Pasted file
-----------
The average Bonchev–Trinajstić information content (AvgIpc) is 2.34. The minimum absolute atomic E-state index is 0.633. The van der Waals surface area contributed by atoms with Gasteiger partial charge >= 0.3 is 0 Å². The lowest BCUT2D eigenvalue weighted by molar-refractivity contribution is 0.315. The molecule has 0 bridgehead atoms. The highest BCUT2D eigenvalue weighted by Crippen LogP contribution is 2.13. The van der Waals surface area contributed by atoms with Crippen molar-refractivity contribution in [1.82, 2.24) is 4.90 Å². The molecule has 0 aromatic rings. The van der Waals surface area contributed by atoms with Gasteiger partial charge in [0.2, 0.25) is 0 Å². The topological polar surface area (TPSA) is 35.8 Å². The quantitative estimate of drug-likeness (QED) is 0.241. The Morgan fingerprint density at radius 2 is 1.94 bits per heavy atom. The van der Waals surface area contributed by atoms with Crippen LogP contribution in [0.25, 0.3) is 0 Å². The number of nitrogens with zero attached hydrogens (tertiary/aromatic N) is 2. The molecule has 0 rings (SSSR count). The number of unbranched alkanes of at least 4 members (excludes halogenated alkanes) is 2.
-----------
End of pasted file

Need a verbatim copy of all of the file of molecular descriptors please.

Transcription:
The average Bonchev–Trinajstić information content (AvgIpc) is 2.34. The minimum absolute atomic E-state index is 0.633. The van der Waals surface area contributed by atoms with Gasteiger partial charge >= 0.3 is 0 Å². The lowest BCUT2D eigenvalue weighted by molar-refractivity contribution is 0.315. The molecule has 0 bridgehead atoms. The highest BCUT2D eigenvalue weighted by Crippen LogP contribution is 2.13. The van der Waals surface area contributed by atoms with Crippen molar-refractivity contribution in [1.82, 2.24) is 4.90 Å². The molecule has 0 aromatic rings. The van der Waals surface area contributed by atoms with Gasteiger partial charge in [0.2, 0.25) is 0 Å². The topological polar surface area (TPSA) is 35.8 Å². The quantitative estimate of drug-likeness (QED) is 0.241. The Morgan fingerprint density at radius 2 is 1.94 bits per heavy atom. The van der Waals surface area contributed by atoms with Crippen LogP contribution in [0.25, 0.3) is 0 Å². The number of nitrogens with zero attached hydrogens (tertiary/aromatic N) is 2. The molecule has 0 rings (SSSR count). The number of unbranched alkanes of at least 4 members (excludes halogenated alkanes) is 2.